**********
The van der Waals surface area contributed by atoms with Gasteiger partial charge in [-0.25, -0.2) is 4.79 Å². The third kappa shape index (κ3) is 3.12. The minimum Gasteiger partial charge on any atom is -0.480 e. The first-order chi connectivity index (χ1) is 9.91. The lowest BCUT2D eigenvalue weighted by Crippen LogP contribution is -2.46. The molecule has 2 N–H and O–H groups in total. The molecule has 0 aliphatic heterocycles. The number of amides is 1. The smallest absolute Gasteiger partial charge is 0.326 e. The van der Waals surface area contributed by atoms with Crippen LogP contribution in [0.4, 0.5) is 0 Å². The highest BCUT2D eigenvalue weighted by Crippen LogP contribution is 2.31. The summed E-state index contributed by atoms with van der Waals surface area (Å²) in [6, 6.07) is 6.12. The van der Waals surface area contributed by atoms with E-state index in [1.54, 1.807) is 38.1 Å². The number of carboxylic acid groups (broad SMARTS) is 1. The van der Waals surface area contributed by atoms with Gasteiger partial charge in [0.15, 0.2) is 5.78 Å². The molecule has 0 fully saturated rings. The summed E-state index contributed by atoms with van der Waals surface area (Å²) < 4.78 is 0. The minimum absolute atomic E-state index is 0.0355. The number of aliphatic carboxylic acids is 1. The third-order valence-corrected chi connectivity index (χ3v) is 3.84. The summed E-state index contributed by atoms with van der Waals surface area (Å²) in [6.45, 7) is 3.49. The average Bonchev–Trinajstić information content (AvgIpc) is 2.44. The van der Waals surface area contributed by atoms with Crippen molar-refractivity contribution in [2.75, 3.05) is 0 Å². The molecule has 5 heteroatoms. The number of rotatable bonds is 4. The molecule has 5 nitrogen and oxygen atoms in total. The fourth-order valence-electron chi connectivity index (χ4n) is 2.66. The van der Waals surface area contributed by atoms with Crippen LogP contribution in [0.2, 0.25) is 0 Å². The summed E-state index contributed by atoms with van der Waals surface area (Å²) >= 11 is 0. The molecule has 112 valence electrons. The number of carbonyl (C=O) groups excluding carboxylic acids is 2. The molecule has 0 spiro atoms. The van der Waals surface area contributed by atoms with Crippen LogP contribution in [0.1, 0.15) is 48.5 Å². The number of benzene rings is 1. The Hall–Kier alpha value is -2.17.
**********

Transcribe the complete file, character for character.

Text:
The van der Waals surface area contributed by atoms with Gasteiger partial charge in [-0.25, -0.2) is 4.79 Å². The third kappa shape index (κ3) is 3.12. The minimum Gasteiger partial charge on any atom is -0.480 e. The first-order chi connectivity index (χ1) is 9.91. The lowest BCUT2D eigenvalue weighted by Crippen LogP contribution is -2.46. The molecule has 2 N–H and O–H groups in total. The molecule has 0 aliphatic heterocycles. The number of amides is 1. The smallest absolute Gasteiger partial charge is 0.326 e. The van der Waals surface area contributed by atoms with Crippen LogP contribution in [0.4, 0.5) is 0 Å². The highest BCUT2D eigenvalue weighted by Crippen LogP contribution is 2.31. The summed E-state index contributed by atoms with van der Waals surface area (Å²) in [6, 6.07) is 6.12. The van der Waals surface area contributed by atoms with E-state index in [1.54, 1.807) is 38.1 Å². The number of carboxylic acid groups (broad SMARTS) is 1. The van der Waals surface area contributed by atoms with Gasteiger partial charge in [0.15, 0.2) is 5.78 Å². The molecule has 0 fully saturated rings. The summed E-state index contributed by atoms with van der Waals surface area (Å²) < 4.78 is 0. The minimum absolute atomic E-state index is 0.0355. The number of aliphatic carboxylic acids is 1. The third-order valence-corrected chi connectivity index (χ3v) is 3.84. The summed E-state index contributed by atoms with van der Waals surface area (Å²) in [6.45, 7) is 3.49. The average Bonchev–Trinajstić information content (AvgIpc) is 2.44. The van der Waals surface area contributed by atoms with Crippen molar-refractivity contribution in [2.75, 3.05) is 0 Å². The molecule has 5 heteroatoms. The number of rotatable bonds is 4. The molecule has 5 nitrogen and oxygen atoms in total. The fourth-order valence-electron chi connectivity index (χ4n) is 2.66. The van der Waals surface area contributed by atoms with Crippen LogP contribution in [0.2, 0.25) is 0 Å². The summed E-state index contributed by atoms with van der Waals surface area (Å²) >= 11 is 0. The molecule has 112 valence electrons. The number of carbonyl (C=O) groups excluding carboxylic acids is 2. The molecule has 0 spiro atoms. The van der Waals surface area contributed by atoms with Crippen LogP contribution in [0.1, 0.15) is 48.5 Å². The number of benzene rings is 1. The Hall–Kier alpha value is -2.17.